Dave Ray

Legacy
Snaker is Back!
190

Kudos to Red House Records for this three-CD set of rare and unreleased recordings by blues singer/guitarist Dave Ray. It probably won’t fly off shelves, but more people need to be exposed to the music of Ray, who has been largely overlooked in the various treatises on blues and the Folk Boom.

“Snaker,” as he was nicknamed, was barely out of high school when he began playing Leadbelly-inspired blues in bars and coffee houses in Minneapolis. It was usually in the company of blues harpist Tony “Little Sun” Glover and/or fellow 12-string guitarist “Spider” John Koerner – both a few years older than Ray, who was notably not a mere copyist. The “and/or” was somewhat of a running joke when the trio cut its first LP, Blues, Rags & Hollers, because it was rare for all three to perform together, live or on any given song on the album – which was picked up by Elektra Records.

Dave Ray

Whites playing pure country blues were a rarity then, with John Hammond and Geoff Muldaur numbering among the few to record. They received their biggest exposure at folk festivals such as Newport and Philadelphia, acting as sort of a bridge between the white folk acts and older “rediscovered” blues musicians.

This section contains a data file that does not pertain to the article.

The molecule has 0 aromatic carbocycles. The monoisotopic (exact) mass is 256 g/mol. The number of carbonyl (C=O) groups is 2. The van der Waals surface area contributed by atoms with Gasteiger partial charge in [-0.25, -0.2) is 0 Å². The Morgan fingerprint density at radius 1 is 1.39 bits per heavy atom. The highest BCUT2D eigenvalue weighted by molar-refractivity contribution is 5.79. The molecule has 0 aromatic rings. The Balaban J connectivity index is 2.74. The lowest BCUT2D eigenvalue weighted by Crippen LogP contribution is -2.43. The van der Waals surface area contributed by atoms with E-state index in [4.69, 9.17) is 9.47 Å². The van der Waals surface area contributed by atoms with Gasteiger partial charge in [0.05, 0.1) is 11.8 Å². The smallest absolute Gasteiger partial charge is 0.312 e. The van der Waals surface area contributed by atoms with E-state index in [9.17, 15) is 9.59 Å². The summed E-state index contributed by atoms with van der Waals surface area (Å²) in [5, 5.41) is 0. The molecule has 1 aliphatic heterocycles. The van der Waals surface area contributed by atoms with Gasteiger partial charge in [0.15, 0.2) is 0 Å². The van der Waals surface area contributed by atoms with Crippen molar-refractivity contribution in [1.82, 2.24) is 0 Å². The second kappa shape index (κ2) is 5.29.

Lots More Blues, Rags & Hollers soon followed, and in ’66, Ray, by far the bluesiest singer and player of KR&G, cut his first solo album, Snaker’s Here! – producer Paul Nelson’s academic liner notes belying Ray’s passionate performances. For his follow-up, Fine Soft Land, Ray wrote most of the songs, and transformed Big Joe Williams’ “Baby Please Don’t Go” into sort of a Davy Graham-like raga.

Legacy is programmed chronologically, covering 40 years, beginning with ’62 basement tapes of Ray solo. Following are live cuts of various configurations, mostly eschewing KR&G proper, although one disc is virtually dedicated to board tapes of the Ray & Glover years. Its 32-page booklet includes insightful cut-by-cut commentary by Glover, the collection’s producer.

Ray flirted with electric bands (although he later called Bamboo “boring and forgettable”); he engineered Bonnie Raitt’s self-titled debut album; and there were numerous KR&G reunions. In 2002, he was diagnosed with lung cancer and died, 59 years old.

This is highly recommended, as are the updated DVD of Blues, Rags & Hollers – The Koerner, Ray & Glover Story and reissues of their collective and solo Elektra recordings from the early and mid ’60s.

This article originally appeared in VG‘s January ’15 issue. All copyrights are by the author and Vintage Guitar magazine. Unauthorized replication or use is strictly prohibited.